Cops ID James McGoey as suspect in Seaford pharmacy case
A recently paroled ex-con, twice imprisoned for prescription-drug robberies, was identified by police Sunday as the man whose holdup of a Seaford pharmacy ended in the shooting death of an off-duty federal law enforcement agent.
Nassau police, joined by the FBI and Nassau prosecutors, were interviewing witnesses, reviewing surveillance video and running ballistics tests to sort out who fired the shots that killed John Capano, 51, of Massapequa, an off-duty senior agent of the Bureau of Alcohol, Tobacco, Firearms and Explosives.
Law enforcement sources said a retired Nassau police lieutenant and an off-duty NYPD officer, who approached the robbery scene New Year's Eve separately from Capano, fired their weapons.
The robber "came out of the store and that's when the shooting emerged," said a Nassau police spokesman, Det. Lt. Kevin Smith. "Exactly what happened, who pulled the gun out first? What happened? I can't tell you. It's a struggle to find out that information and part of it is talking to all the people that are involved," Smith said.
Capano, married and a father of a son in college and a daughter in high school, had gone to Charlie's Family Pharmacy on Merrick Road to pick up prescription medicine for his father, James Capano, 82, and came upon the robbery. The elder Capano, a retired New York City police officer, called his son "an excellent person, the best" who "never walked away from anything."
Police Sunday identified the suspected robber as James McGoey, 43, of Hampton Bays, who was shot and killed at the scene.
McGoey left the pharmacy with 300 tabs of oxycodone, the highly addictive prescription painkiller, possibly another narcotic called Opana, and cash, law enforcement sources said. The weapon he displayed appeared to be an air pistol, according to preliminary reports, a law enforcement source said.
In 1990 and 2000, when he was arrested for robbing Setauket-area pharmacies and other stores at gunpoint, McGoey's drug of choice was Valium, according to news reports. He was convicted of robbery and served a total of 20 years behind bars, state records show.
In the latter case, he was paroled from Attica Correctional Facility in August after serving a 10-year prison sentence.
A law enforcement source who asked not to be identified said McGoey entered the store Saturday demanding the prescription drug Opana, a narcotic similar to morphine, and "all the cash in the register," telling the clerk, "I need the pills." A gun was visible in McGoey's waistband, the source said.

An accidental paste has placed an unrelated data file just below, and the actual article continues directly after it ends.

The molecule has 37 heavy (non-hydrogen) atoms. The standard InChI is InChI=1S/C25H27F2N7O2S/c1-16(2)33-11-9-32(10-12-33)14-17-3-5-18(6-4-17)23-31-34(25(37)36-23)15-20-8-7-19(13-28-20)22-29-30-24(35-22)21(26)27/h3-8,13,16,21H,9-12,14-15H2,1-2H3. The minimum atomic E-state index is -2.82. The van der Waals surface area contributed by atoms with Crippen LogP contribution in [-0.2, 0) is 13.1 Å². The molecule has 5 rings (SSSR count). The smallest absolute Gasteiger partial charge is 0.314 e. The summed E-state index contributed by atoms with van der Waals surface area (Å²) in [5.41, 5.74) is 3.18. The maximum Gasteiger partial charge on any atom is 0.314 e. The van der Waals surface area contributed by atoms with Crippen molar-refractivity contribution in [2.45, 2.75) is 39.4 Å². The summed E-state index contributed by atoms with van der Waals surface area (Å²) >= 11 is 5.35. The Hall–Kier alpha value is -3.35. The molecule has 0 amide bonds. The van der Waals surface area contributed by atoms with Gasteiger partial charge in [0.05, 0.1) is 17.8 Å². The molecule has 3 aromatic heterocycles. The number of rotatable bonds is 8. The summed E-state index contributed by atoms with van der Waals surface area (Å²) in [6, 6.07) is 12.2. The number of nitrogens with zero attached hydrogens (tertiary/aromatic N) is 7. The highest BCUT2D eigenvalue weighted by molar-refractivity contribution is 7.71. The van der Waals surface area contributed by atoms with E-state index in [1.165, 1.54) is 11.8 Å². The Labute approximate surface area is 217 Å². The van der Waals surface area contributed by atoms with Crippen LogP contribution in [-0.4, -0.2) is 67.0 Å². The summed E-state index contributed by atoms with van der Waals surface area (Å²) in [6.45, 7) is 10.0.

Confusion over shots fired
Accounts from various sources differed on what happened next. Capano, entering the store from the back, saw McGoey and ordered him to drop his weapon, one source said. But another said Capano was already in the store when the robbery was announced and pursued the suspect as he was leaving.
While the robbery was in progress, a bystander went to a nearby deli, where the NYPD officer and retired Nassau police lieutenant were alerted and rushed to the scene. Each discharged his weapon, the source said. Both guns were turned over to Nassau police for ballistics tests, a source said.
Another source said a shot or shots from the NYPD officer killed McGoey. Who shot Capano remains unclear.
ATF and the Nassau County district attorney's office are also involved in the investigation. Autopsies were conducted to aid in the probe.
A shaken Charles Joseph Laquidara, 48, the pharmacy's owner, who had known the ATF agent since the 1980s, said, "All I want to say is that John Capano is a hero." Laquidara was not at the pharmacy during the robbery and declined to discuss its details.
'Tough and courageous'
Neighbors, colleagues and family members described Capano, an explosives expert who completed training tours in Afghanistan and Iraq, as a devoted family man, a fearless agent and a hero. Rep. Peter King (R-Seaford), who knew him, said Capano "died the way he lived -- being tough and courageous, and helping the community."
The pharmacy robbery was the latest in a wave of crimes involving prescription painkillers on Long Island and across the country.
Last June, David Laffer shot and killed four people inside a Medford pharmacy before fleeing with thousands of pain pills. Local and federal investigators have described pain pill addiction on Long Island as a crisis.
The past year was one of the most dangerous for pharmacies as robberies rose, said one pharmacy group.
"We're seeing increasing numbers of pharmacy robberies in the country," said Craig Burridge, executive director of the Pharmacists Society of the State of New York. Robberies in 2011 are expected to exceed 4,000 nationally, he said, up from 2,600 in 2010.
Phil Healey, a friend and neighbor of Capano's for 15 years in Massapequa, said neighbors are attempting to come to grips with the senselessness of Capano's death. "We were so proud of him," Healey said.
"It's confusing," he said. "A man defusing bombs in a foreign country gets killed over here."
Healey said it points to an "out-of-control" problem with prescription drugs. "Something has to be done about it."